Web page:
First Publication (part 2)
Posted by Pete Hague on 08 Sep 2012
As promised, I am continuing my series of posts on the process of preparing and submitting my first paper.
I've had an incredibly busy week, with two main events I want to talk about.
Yesterday, I was in Glasgow for the DiRAC Science Day. DiRAC is the name for the high performance computing funded by the Science and Technology Facilities Council (STFC), which funds current and future HPC facilities here at Leicester. This meeting was an opportunity for people who had used these computers to show some of their research, and I prepared a poster to show mine.
I've converted the poster into PNG format here, as the vector graphics in the PDF version will slow your computer to a crawl. This is an unfortunate consequence of the way the R programming language outputs filled contour plots.
The poster by no means encompasses all the work I have done; the purpose of it is purely to give people a taste of what the research is about. The paper in its current form runs to 17 pages - I don't want to give the impression that the contents of that poster represents the entirety of my PhD work so far.
The early part of my week was split between preparing for the DiRAC day. It was especially stressful as I forgot which day my flight was on, had to beg the printing people to get my poster printed and laminated quicker than the 3 days they normally make you wait, and had my hotel booking messed up and my room given away the day before I travelled! Once I got back, however, I returned to working on the paper and had a nasty shock.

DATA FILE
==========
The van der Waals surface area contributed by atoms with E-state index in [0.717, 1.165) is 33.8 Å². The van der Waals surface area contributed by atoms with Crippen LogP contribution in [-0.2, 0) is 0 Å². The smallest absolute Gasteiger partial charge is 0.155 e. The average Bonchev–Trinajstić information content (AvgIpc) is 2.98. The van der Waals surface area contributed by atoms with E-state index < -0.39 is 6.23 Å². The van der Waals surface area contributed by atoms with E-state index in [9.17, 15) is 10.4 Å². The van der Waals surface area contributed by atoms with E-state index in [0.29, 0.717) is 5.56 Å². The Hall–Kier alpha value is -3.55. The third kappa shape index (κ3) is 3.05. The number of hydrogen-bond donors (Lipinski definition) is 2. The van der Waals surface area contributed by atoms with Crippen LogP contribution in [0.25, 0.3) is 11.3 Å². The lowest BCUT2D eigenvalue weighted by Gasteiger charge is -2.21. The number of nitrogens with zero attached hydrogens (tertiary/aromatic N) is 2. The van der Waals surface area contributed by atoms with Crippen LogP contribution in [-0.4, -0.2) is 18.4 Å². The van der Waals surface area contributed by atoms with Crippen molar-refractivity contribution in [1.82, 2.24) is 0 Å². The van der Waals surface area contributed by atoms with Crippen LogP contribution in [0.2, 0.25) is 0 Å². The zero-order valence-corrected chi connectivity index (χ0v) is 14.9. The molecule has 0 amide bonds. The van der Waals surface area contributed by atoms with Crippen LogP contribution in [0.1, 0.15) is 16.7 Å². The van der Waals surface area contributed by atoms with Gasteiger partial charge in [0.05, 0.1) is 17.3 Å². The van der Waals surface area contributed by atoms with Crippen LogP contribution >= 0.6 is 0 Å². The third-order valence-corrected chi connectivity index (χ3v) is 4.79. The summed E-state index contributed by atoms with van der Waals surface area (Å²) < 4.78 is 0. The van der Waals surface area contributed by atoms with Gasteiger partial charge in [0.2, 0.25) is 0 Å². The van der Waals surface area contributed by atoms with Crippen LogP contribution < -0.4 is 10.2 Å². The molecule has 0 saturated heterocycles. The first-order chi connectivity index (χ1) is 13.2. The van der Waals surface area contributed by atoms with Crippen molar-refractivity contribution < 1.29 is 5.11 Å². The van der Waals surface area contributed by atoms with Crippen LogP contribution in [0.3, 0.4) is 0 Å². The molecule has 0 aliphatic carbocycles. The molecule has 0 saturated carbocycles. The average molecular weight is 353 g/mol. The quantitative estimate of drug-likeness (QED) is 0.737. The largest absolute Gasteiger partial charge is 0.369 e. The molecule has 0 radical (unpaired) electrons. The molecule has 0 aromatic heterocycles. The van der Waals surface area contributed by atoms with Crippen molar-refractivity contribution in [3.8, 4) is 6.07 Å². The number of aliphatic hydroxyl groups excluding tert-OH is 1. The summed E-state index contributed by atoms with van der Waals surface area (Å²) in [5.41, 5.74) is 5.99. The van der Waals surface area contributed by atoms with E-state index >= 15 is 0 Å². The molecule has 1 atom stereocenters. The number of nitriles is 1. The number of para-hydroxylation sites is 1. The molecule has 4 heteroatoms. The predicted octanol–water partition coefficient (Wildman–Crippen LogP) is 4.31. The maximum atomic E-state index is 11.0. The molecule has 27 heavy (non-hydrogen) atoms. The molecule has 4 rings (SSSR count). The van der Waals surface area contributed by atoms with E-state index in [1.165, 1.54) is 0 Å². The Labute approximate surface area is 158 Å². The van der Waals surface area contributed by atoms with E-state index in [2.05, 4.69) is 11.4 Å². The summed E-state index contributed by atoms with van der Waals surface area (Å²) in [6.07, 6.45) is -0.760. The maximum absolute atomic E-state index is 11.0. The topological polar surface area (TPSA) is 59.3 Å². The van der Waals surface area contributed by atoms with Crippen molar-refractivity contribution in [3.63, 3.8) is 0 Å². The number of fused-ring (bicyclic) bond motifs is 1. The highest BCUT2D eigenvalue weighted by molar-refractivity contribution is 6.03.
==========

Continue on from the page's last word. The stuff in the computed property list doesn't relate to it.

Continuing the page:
I had, as I have previously mentioned, sent the paper to my supervisor for him to edit it for a while, and he sent it me back after the DiRAC day. Reading his version, it quickly became apparent that I had somehow sent him an earlier version of the paper, without all the edits I had done. The document was now forked - two versions of it had branched off with different edits, and I had to spend basically all of Friday reunifying them into a single version.
I hadn't implemented formal version control, and that was foolish of me. I kept a single file and a backup, and deleted everything else - but clearly my backup ended up being edited as the most recent copy. In my defence, this paper is probably the most complex, most heavily edited document I have produced to date. What this has impressed upon me is that I need to examine my working patterns - the ones I currently have, though they have served me well up to this point, might break down for the more complex work I am doing now.
That is all for the moment. As I'm currently have the paper, I'm going to be pressing on with it over the weekend and all next week. Another update may be pending if I reach another editing milestone.
Posted by Rob Hague on 08 Sep 2012
Very interesting poster; will the paper be publically available when published? Also, version control EVERYTHING - scripts and Makefiles as well as your actual code and documents. I assume you're writing in LaTeX, which is very amenable to VC. If you've not settled on a system yet, I'd recommend git, but I've also heard good things about Mercurial.